Adding further dimension and community participation in the project, 30 women from The Wednesday Maker’s group at Timeless Textiles Gallery stitched embroidered narratives of each of the girls’ lives, working for nine months on the project and resulting in seven volumes of cloth books, each page dedicated to one of the girls or a family of sisters. The stitchers used Jane Ison’s research to inspire their stitched interpretations and have developed a respectful and close relationship with their chosen girls.
Ann Williams' page by Lee -Ann Deegan, Australia 
Moved by the life stories of the girls, Irish-born writer and poet, Anne Casey contributed a range of poems supporting Jane Theau's artwork including Cross-stitched:
Intertwining threads
Mirror images repeated over and over
Weaving in and out of each other
Twisted tales of
Cast-off shreds
Stitched together
And ripped apart
Slowly unravelling
Into so many missing parts
Like stitches dissolved
From long-forgotten wounds
Their memories marked
By the palest
Of gossamer scars
(Anne Casey 2017)

Thursday, June 15, 2017

Tag Tuesday Texture

Having neglected Tag Tuesday for a month, I am making a comeback with a trio of tags for the current theme, selected by Wendy from the Design Team - please have a look at  the textural tags created by  the artistic friends at Tag Tuesday. Here are my three....
 Butterfly Collage  Tag - gelliplate print, wax ed cloth,, newspaper, tea bag, fabric  and buttons 
Leaf Collage tag  - gelliplate print, wax  cloth, waxed and eco dyed paper, book page, tea bag, fabric and button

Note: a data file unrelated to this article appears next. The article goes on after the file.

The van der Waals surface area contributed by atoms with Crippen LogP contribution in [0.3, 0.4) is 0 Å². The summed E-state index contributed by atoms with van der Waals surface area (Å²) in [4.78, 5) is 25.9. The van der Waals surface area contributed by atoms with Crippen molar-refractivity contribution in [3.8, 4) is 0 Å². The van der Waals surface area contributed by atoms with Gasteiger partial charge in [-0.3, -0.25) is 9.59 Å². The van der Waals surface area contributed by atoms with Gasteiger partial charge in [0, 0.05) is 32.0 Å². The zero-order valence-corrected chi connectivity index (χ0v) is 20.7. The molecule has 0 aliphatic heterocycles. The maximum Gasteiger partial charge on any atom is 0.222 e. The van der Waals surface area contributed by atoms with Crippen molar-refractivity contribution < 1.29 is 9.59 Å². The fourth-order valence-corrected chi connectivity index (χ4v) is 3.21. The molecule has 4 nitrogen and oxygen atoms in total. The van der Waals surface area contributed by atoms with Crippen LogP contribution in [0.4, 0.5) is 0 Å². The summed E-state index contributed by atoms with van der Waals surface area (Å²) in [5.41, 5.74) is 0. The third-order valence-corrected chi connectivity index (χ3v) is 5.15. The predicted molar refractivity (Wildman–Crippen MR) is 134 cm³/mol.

Owl Collage Tag  - gelliplate print, wax cloth, , newspaper, waxed and exodyed paper , tea bag, fabric  and buttons 

I had actually started a tag for the previous"Animals" theme, and it is also textured with stitch, so I don't feel too bad about also including in this post. 
Stitched Kangaroo Tag : Fabric -  applique, stitched and stamped;  collaged paper and fabric with an organza overlay. 

Saturday, June 10, 2017

Wednesday's Children Are Stitched Up

Neglecting my blog in the last month was one of the sacrifices I made for Wednesday's Children. Just a recap since it's been such a long time since I mentioned them.  Here is my submission for the exhibition "Stitched Up" - bringing to life the girls who were  placed in care at the Newcastle Industrial School 1867-71. I have now created 193 art dolls, made from sticks and strips of cloth.

Wednesday’s child is full of woe (from a nursery rhyme c.1838)
The stories of each of the girls in the Newcastle Industrial School and Reformatory   have been r researched by local historian, Jane Ison. Each story captured my heart....